Circles Diagram Tools GAMEchange Methodology

Relationship Maps

Update 27/11/2020 Copyright Linda Mayoux as public resource.

Relationship maps (also known as Circle, Venn or chapati diagrams and systems maps) map are used for analysis of interrelationships and power relations and ways of strengthening and upscaling these relationships.

They can be adapted for any issue, used in any context and facilitated for any number of participants from individual level to very large collective planning processes.

Types of Relationship Map
  • Empowerment Leadership Map looks at support networks and power relations to plan and track peer sharing.
  • Market and value chain mapping: to look at possibilities for market diversification and increasing gender balance in markets:
  • Financial resource mapping: to look at the range of different sources of finance and their opportunities and challenges.
  • Stakeholder analysis
  • Institutional governance mapping: institutional governance map to look at inter-organisational decision-making and power relations and how they can be changed.
  • Institutional advocacy mapping: mapping powerful institutions and strategies to influence them.
  • Information Systems mapping: to look at information flows and structures of power and transparency within and between organisations.

Dance DNA :
Relationship Maps

Relationship Map Key Features

Relationship maps combine on one diagram:

systems elements and boundaries

relationships between these elements

priorities for change in the elements and/or relationships with details and timeframes.

Combining these analyses into one diagram means that people can analyse in detail how different elements are interrelated within a whole system, adding details as they go along. The aim being to reflect on strategies that strengthen or create positive elements or relationships and help address negative ones.

Change Movement building

Relationship maps are often used to build networks and develop leadership.

  • Share the steps with other people in your households, communities and networks so that they can do their own map – not copy yours. NOTE: some maps must remain confidential, particularly those showing interpersonal relationships.
  • Meet together regularly to share experiences of what works and what does not work.
  • Develop collective plans over time for individual and collective actions to support each other – change starts with the individual, that is where you have responsibility and some control, But not all things can be done alone. And not everything should be just for you if you want a community, society or world that is good to live in.
System elements

The elements of a system or concept are represented making use of the whole surface available:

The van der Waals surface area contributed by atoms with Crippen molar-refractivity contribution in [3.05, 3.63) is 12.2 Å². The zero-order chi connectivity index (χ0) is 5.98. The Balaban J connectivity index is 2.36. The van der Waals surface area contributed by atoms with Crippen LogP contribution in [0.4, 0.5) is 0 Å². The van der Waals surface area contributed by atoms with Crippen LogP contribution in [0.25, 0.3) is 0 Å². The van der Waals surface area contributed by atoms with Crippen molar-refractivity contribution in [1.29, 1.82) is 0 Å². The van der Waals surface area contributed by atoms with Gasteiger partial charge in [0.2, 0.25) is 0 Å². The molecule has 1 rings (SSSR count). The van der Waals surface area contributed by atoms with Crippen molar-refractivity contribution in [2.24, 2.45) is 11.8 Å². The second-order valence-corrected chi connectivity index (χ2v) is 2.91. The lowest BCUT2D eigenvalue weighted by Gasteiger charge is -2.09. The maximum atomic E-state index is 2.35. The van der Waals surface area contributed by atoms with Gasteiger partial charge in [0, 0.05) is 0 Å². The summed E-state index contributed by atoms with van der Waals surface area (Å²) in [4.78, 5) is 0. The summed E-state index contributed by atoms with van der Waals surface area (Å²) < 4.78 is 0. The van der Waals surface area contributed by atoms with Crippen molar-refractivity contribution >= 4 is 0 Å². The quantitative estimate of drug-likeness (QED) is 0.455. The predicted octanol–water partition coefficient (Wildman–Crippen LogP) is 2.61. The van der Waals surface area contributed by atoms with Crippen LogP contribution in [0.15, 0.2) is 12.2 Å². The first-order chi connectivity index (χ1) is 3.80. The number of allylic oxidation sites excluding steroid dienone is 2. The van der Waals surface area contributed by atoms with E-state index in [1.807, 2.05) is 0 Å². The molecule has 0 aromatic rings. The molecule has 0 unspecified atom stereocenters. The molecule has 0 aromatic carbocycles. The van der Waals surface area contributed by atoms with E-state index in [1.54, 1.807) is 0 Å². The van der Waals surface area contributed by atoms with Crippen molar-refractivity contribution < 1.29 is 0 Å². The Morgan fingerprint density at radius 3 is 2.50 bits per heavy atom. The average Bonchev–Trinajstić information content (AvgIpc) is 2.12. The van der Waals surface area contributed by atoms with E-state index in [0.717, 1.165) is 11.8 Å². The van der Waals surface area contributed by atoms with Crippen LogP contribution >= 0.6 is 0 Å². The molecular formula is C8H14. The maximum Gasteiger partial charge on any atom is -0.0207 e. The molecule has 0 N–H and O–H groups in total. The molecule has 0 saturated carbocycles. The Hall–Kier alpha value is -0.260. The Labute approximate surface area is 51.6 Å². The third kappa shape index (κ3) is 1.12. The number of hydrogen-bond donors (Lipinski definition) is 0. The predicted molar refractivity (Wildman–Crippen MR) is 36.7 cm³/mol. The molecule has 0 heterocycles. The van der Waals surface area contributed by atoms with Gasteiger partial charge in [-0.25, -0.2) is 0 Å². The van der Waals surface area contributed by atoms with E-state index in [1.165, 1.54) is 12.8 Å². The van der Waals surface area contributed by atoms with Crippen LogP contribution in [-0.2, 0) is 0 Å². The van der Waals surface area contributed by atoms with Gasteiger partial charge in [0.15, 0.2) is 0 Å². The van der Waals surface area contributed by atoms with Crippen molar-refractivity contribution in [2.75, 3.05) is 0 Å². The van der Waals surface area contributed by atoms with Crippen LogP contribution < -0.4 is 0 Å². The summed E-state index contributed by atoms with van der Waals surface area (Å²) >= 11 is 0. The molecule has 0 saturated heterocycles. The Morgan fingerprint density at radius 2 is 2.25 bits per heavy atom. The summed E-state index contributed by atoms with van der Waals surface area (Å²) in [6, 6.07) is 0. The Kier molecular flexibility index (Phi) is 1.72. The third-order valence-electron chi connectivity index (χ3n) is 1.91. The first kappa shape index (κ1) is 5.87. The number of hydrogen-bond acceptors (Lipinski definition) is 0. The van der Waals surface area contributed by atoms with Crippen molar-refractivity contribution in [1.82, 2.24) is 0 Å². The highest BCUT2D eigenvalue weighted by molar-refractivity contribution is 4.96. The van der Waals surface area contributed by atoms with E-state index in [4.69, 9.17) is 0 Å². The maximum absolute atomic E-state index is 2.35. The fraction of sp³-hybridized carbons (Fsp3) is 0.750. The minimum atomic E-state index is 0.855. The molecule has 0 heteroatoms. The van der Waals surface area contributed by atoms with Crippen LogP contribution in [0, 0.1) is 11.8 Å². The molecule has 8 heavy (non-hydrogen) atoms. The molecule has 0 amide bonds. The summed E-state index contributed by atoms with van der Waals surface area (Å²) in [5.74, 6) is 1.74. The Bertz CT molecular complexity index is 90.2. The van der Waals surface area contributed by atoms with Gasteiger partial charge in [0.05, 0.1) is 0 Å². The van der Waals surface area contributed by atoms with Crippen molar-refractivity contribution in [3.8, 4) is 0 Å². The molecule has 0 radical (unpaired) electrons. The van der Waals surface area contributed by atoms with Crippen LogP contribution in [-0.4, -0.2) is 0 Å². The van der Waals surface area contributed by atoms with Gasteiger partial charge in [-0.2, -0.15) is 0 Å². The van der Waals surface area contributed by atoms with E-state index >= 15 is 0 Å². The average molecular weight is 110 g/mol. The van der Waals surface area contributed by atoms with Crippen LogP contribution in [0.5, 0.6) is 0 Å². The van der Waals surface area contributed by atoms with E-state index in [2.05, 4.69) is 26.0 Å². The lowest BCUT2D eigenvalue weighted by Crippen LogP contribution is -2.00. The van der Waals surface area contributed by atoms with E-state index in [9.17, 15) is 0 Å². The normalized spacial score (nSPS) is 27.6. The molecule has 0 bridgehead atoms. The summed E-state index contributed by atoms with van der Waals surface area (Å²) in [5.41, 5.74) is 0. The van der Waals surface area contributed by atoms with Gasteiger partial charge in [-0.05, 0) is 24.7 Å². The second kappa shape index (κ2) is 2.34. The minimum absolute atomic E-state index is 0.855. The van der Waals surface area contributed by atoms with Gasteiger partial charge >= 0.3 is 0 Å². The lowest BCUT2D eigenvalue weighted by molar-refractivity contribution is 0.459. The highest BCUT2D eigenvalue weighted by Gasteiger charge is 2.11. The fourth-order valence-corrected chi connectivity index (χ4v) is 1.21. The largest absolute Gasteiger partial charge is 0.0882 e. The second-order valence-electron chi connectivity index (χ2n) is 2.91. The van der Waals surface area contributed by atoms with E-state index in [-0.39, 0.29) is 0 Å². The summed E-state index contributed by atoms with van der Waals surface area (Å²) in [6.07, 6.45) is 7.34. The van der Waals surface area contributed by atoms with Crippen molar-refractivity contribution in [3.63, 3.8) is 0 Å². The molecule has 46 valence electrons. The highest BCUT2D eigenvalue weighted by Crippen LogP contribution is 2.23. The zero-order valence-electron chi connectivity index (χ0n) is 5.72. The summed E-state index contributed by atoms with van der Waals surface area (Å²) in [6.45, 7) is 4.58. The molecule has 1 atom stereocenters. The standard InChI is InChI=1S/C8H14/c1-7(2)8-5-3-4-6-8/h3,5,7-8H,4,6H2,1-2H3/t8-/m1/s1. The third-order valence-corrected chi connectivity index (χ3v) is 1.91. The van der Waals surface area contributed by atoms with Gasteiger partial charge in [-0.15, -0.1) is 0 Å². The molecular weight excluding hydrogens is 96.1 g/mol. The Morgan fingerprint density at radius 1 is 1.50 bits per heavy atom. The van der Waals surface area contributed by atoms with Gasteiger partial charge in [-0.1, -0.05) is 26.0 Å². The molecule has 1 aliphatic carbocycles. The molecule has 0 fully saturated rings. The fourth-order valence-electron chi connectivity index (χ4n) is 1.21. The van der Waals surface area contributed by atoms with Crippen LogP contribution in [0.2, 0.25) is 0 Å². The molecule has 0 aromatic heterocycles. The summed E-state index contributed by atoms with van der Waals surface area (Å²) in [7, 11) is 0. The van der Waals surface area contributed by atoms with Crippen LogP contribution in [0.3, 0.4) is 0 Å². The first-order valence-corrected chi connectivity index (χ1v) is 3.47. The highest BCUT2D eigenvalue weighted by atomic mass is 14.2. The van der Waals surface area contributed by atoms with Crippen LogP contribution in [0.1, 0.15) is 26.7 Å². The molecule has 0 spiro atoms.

• a system may radiate out from a single middle person, institution or concept or they may have several different starting ‘nodes’.
  • shapes or symbols show common and distinct features between different elements eg people, institutions, markets.
  • colours, shapes and/or symbols signify which elements are similar and which are different.
  • elements are grouped spatially and/or as overlapping shapes, shapes inside or next to other elements.

the types of interrelationship between the elements are shown as lines and arrows of:

  • different direction
  • different colour
  • different thickness

Action learning/
building networks

Living action learning map that is revisited, tracking progress, analysing what works and does not work, and and tracked over time, not left in a drawer until the next workshop or visit by the donor.

Consistent colour coding so that the map and action plan is kept clear. Best to start with a draft in pencil, but then distinguish:

  • red ‘ripe fruits’ are drawings and circles for vision and achievements/actions done.
  • black ‘native fruits’ are what is already there.
  • green ‘unripe fruits’ are drawings and circles of positive things yet to be achieved or actions yet to be done. Once one thing is achieved, think of some new green fruits.
  • blue ‘perished fruits’ are drawings, crosses and circle for things thatare to be avoided, no longer want or you know from experience now will not work.

How is it done:
Generic Steps

Generic  steps

  1. Individual or target institution either as they want to be or as they currently are in a circle at the centre of the page
  2. Other elements are placed spatially far or near with different types of colour/line coding/shape.
  3. Linkages and interrelationships are shown with different types of arrow
  4. Elements or linkages to be strengthened or changed are marked with symbols representing action or by thick coloured circles.

As things change they are marked with a thick red circle as a ripe fruit or smiley face. Symbols are put against actions or targets that need more attention.

iLEAD leadership map from Oxfam Novib Marriage is No Child’s Play project 2020.

Relationship Map:
Facilitation Examples

Change Leadership Map

Developed in 2017 for SNV Ethiopia with Sara de Smet and SNV staff and champions as part of a PALS Toolkit for Gender and Youth in Horticulture Markets project.

Leadership Web

Developed in 2020 for Oxfam Novib with Katja Koegler and partners in Mali, Niger and Pakistan for Marriage is No Child’s Play project.

Business Innovation Market Map

Developed in 2019 for IFAD with Asel Kuttubaeva for Business Action Learning for Innovation (BALI) methodology as part of IFAD’s Rural Women Economic Empowerment Joint Project in Kyrgyzstan

Financial Empowerment Map

Developed in 2017 for Oikocredit with Intan Dharmawati, Malou Juanito and partners NWTF and ASKI in Philippines for Financial Action Learning System (FALS) methodology as part of Oikocredit’s Bridging the Gender Gap in Responsible Finance project.